Wednesday 17 January 2018

Bradley Cooper praises Jennifer Lawrence's gender pay gap open letter in which she reveals she was paid significantly less than him for American Hustle

Bradley Cooper and Jennifer Lawrence attend the after party of a screening of
Bradley Cooper and Jennifer Lawrence attend the after party of a screening of "Serena" hosted by Magnolia Pictures And The Cinema Society With Dior Beauty newsdesk and agencies

Actor Bradley Cooper appreciates a strong woman who is willing to stand up for herself.

The 40-year-old spoke out after his American Hustle co-star Jennifer Lawrence penned an open letter on Tuesday discussing the gender pay gap in Hollywood.

Jennifer received a significantly smaller pay cheque for the movie compared to her male co-stars Christian Bale, Jeremy Renner and Bradley.

The 25-year-old Oscar-wining actress wrote an open letter on Lena Dunham’s online newsletter Lenny titled ‘Why Do I Make Less Than My Male Co Stars?’

She revealed she discovered, in the Sony leaks, that she was paid 2% less of the profits than her male co-stars.

Cooper said he thinks it’s important for women like Jennifer to speak up on the issue, and fully supports their fight.

“I love strong women," he told ET Online. "That's a very attractive thing. There's a double standard in the whole world, yeah, for sure. This is just one aspect. Anytime there's a place where a voice can come out and be outspoken - something Sienna (Miller) did, or Jennifer - that's great. ... I think it is making a difference."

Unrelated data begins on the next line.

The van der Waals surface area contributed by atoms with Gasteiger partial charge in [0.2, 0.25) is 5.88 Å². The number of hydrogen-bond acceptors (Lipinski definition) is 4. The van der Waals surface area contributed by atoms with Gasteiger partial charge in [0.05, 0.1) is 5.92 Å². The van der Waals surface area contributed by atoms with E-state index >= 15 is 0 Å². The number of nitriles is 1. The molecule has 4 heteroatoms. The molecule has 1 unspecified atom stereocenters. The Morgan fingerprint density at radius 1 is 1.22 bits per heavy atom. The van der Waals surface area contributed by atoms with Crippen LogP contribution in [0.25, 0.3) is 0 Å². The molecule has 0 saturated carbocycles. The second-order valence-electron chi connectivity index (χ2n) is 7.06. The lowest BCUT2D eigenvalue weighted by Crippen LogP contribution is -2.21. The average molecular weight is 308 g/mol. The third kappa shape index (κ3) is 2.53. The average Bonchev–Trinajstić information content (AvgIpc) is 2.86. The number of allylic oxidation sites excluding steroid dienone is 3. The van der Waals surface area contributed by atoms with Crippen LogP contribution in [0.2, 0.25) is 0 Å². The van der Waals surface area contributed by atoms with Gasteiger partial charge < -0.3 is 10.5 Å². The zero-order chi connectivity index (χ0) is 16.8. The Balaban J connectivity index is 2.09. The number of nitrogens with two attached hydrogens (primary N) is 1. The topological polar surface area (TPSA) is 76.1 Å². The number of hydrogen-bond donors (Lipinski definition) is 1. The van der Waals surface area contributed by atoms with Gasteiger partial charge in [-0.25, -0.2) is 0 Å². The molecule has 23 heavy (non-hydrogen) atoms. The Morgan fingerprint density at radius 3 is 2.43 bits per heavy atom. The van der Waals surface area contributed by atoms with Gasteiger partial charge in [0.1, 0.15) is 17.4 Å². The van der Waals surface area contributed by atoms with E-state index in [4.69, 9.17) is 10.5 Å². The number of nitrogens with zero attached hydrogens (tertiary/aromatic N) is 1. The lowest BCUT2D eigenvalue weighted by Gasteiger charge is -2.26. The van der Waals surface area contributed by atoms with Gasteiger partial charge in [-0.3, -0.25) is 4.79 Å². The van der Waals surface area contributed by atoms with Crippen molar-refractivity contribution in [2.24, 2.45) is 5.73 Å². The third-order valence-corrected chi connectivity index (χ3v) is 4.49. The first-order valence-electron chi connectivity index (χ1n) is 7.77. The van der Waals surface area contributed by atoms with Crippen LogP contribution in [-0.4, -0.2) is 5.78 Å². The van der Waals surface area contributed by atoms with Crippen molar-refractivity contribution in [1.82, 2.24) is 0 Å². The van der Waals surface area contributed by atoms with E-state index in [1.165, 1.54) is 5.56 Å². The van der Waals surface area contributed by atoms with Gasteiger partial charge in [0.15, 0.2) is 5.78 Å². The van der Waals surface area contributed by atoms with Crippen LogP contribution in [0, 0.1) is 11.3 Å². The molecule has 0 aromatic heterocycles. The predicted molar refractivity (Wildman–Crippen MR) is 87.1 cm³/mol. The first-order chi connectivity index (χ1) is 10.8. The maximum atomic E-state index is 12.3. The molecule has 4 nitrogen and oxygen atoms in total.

Bradley spoke at the premiere of his new movie Burnt which also stars British actress Sienna.

The pair had previously worked together on American Sniper and the 33-year-old recently revealed that she too had been a victim of pay inequality because of her sex.

In fact, the star was offered “less than half” of what her male co-star was to be paid to star in a Broadway production so she turned it down.

“I feel like (women) won't get those jobs unless they capitulate, and that's the truth," she added to the outlet. “I don't think it's diva-ish to expect if you're doing the same job as someone to be paid the same thing. ... I understand the different value of people commercially, but what it means if you do start to fight back is that you will not get that job. And if you love that job and you're passionate about it, that's a really hard thing to relinquish.

"But it's going to take sacrifice, it is," she continued. "It's not about the money, it's the principle."

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